Caspar: I absolutely love love love the fan videos! I feel that flow of creative energy back to me from a listener that has taken the time to make their own video for a song, and I am supremely flattered. It is no small feat to make even the simplest video, and all of them are great. I actually just watched a new one moments ago for "Butterfly Driving a Truck," and it was so amazing! It made me very happy. So I do not feel like fans are encroaching on our vision at all. I feel like the whole thing is plastic and stretchable and open to interpretation.
Sarah A.: Does the process start with the story, the song (or tune), or the art? Do you have brainstorming sessions to make the books sound lyrical?
Kate: Each story is different. My Woodland Wish just flowed right out of me — almost from start to finish. Caspar and I were working on separate projects one night, and I just started singing this funny little song. Caspar looked at me and said, "Do that again!" He recorded me, and we both knew right away that it would make a great children's book to be accompanied by a song. The other books, Augie to Zebra and Bunny Rabbit in the Sunlight, were songs and ideas that Caspar had in rough form. Once My Woodland Wish was published we knew we had a good thing and wanted to keep making books. I listened to a bunch of songs and tried to find ones that conjured up juicy visuals that could be formatted into a book.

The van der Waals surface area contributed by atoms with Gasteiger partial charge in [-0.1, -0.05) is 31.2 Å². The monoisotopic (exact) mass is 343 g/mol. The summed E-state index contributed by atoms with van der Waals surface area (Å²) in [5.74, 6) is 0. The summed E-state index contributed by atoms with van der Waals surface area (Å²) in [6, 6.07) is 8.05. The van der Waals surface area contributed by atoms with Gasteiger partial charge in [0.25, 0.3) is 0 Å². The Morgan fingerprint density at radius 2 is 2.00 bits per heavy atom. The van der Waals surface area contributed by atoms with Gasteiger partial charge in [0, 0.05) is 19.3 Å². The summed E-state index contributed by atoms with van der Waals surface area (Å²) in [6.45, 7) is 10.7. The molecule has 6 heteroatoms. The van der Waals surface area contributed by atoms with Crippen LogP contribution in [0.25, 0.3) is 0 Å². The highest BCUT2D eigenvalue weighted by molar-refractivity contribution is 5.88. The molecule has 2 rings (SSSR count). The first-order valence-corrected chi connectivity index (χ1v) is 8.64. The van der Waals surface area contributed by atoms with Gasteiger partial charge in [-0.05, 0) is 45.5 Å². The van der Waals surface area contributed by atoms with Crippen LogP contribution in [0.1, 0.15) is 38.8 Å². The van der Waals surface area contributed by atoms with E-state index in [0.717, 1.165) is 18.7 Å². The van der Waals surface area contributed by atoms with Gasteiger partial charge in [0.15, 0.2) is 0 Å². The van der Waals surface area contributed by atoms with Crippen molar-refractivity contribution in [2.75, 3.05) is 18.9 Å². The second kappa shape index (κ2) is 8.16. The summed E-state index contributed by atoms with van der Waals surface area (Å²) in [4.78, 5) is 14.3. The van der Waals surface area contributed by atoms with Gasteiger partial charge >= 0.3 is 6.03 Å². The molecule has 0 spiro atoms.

Caspar: Kate really is key in this process. She has the ability to hear the song and see the book take shape as she listens. I rely on her to be inspired by the songs I present her with because she is the one that has to make the entire book, so she better be pretty darn inspired or no book!
Kate: Sometimes we have an idea about a book and we think we know how it will end up. However, our idea does not always turn out the way we had initially planned it. When we started working on Augie to Zebra, we just thought it would be an alphabet book based on an old fashioned car game. Once I started on the sketches, I realized I was adding elements to the illustration that began with the letter I was working on. For example, when working on the page for "Augie Awards an Ape" I decided the award should be an apple. Hey! Apple begins with the letter "A", too! Once I discovered that, I added a seek and find element to the illustrations. I also wanted to have fun with the names. Augie is the name of Chris's son, and Josie is the name of Chris's daughter — we knew those were going into the book. When it came time to figure out the other names for everybody else, I started to research baby name blogs. There are tons of names that are really unique, with multicultural flare, that I wanted to capture. Those two aspects of the book were a complete surprise to both Caspar and I. And that's what's so fun about creating books for kids!
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Caspar Babypants is also known as Chris Ballew, twice Grammy-nominated lead singer and songwriter for the rock-and-roll band the Presidents of the United States of America. For music, info, and more, go to BabypantsMusic.com.
Kate Endle is a collector of beautiful and unusual printed papers, which she uses to compose vibrant images for children’s books and original artwork. Original art and Kate Endle collage prints can be found at her online shop at KateEndle.com.
Books mentioned in this post
Caspar Babypants and Kate Endle is the author of Augie to Zebra: An Alphabet Book!